Hesselbein's unique management philosophy and style has been cited in several books including Megatrends for Women (1992), Managing the Nonprofit Organization (1990), The Female Advantage (1990), and Toward Affirmative Action (1989).
Frances Hesselbein's talk is hosted by the Kravis Leadership Institute as part of their speaker series titled, Women Leaders: Meeting Challenges, Making Changes.
A brief look at what Mr. Stanford has done in Seattle highlights the power an individual still has in the midst of a confusing bureaucracy. Under his leadership, Seattle public schools have set quantifiable targets for student achievement, and defined exit standards for students in grades 5, 8, and 11. His city-wide Reading Campaign to make every child a reader has become a national model. The district has emphasized the importance of safe schools by providing all high school students with identification badges, expanding the district's antiviolence curriculum, and emphasizing peer mediation and intervention strategies. School district/corporate compacts in environmental education, school-to-work, the arts, and technology have been created. Test scores are up, and the student dropout rate is down.
John Stanford's appearance at the Athenaeum is sponsored by the Kravis Leadership Institute, for which he has served on the Board of Governors since September 1997.
Lee holds a Ph.D. from Ludwig-Maximilian University in Munich, Germany. He has been a Fellow with the National
Endowment for the Humanities, the John Simon Guggenheim
Memorial Foundation, and the American Council of Learned
Societies. He has also taught at Columbia University, the
University of California at Berkeley and the University of
Hawaii. His scholarly publications include Pine River and Lone
Peak: An Anthology of Three Choson Dynasty Poets (1991), Songs of Flying
Dragons (1975), The Silence of Love: Twentieth Century Korean Poetry (1980), and Celebration of Continuity:
Themes in Classic East Asian Poetry (1979).
Professor Lee's lecture is sponsored by the Keck Center for International and Strategic Studies and the Modern Languages Department at Claremont McKenna College and the Asian Studies Program at Pomona College.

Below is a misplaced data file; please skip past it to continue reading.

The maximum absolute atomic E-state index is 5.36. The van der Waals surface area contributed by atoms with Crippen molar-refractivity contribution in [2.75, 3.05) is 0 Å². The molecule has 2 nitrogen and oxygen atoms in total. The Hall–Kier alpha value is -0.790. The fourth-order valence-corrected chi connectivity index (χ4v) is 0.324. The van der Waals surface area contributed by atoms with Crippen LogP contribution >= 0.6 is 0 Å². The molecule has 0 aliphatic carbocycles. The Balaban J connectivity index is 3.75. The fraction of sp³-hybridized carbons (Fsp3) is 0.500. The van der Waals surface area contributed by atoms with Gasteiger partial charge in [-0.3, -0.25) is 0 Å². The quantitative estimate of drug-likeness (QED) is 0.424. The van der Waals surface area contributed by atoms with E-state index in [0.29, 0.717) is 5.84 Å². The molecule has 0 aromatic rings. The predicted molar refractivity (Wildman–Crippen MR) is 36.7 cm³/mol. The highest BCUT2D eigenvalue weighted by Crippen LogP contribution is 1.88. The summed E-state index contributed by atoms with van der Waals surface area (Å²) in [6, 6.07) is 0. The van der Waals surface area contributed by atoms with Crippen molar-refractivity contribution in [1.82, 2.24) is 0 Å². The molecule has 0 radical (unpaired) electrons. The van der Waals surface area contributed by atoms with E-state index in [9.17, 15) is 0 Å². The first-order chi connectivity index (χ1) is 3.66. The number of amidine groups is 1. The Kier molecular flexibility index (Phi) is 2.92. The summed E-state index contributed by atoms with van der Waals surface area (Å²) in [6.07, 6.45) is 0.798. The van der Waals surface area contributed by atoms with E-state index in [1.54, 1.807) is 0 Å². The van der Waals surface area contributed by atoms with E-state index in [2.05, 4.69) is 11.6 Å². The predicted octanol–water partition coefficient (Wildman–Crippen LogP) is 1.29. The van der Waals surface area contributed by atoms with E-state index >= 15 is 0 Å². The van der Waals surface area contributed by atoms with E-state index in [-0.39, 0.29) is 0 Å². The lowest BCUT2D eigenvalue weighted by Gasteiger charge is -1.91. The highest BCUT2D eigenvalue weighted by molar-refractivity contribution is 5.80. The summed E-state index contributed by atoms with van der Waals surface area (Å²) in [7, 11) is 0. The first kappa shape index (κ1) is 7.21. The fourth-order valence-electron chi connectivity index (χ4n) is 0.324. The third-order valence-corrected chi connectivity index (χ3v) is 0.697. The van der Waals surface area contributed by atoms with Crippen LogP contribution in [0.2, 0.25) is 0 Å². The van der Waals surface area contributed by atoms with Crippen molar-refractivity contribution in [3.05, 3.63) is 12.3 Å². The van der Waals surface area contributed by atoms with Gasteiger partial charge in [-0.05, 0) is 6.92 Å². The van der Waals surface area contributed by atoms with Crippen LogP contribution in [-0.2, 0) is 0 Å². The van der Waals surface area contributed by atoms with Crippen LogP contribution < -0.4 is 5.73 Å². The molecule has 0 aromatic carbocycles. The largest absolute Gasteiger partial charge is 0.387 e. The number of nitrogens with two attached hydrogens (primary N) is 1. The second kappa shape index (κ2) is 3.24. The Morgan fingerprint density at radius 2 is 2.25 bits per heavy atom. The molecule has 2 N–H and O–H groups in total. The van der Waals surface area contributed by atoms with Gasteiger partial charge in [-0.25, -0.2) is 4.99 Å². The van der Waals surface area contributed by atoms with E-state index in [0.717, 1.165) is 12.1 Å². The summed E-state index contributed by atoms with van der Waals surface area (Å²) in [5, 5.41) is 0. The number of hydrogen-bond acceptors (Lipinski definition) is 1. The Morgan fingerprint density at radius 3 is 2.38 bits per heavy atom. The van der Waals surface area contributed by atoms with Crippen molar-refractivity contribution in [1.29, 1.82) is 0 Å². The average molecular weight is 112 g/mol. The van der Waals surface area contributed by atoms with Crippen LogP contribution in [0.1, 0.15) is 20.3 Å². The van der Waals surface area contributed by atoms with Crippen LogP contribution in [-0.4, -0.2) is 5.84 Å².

Sterling Stuckey completed his undergraduate studies at Northwestern University, then taught elementary and high school in Chicago for six years. He later earned a doctoral degree in history from Northwestern where he was appointed Associate Professor in 1971 and Professor in 1977. Stuckey was Hill Foundation Visiting Research Professor at the University of Minnesota; Visiting Research Fellow at UCLA; Andrew Mellon Fellow at the Center for Advanced Study in the Behavioral Sciences, Stanford; Senior Fellow at the Smithsonian Institution, Washington, D.C.; and Fellow at the Humanities Research Institute, UC Irvine. Stuckey has published a number of books including Slave Culture: Nationalist Theory and the Foundations of Black America (1987), and Going Through the Storm: The Influence of African American Art in History (1994).
Sterling Stuckey's appearance at the Athenaeum is sponsored by the Athenaeum and the Office of Black Student Affairs in honor of the 100th anniversary of Paul Robeson's birthday.
Seating will be festival style and is limited. Sign up as soon as possible, circling your first, second, and third choice of date. You will be contacted if your first choice reservation date is unavailable.
ANDY ZHANG '98
Brandi Paige, a sophomore psychobiology major from the Los Angeles area is an accomplished violinist, runner on the cross country and track teams at CMC, equestrian-and artist. Her love of horses has led her to study and create interpretive sculptures that capture the energy, expression, and detail of "The Horse."
Andy Zhang enjoys sketching as well as music and sports in his leisure time. Andy is a senior biology-chemistry major from Alhambra and will be starting medical school in the fall.
Tea will be held in the Security Pacific room this afternoon.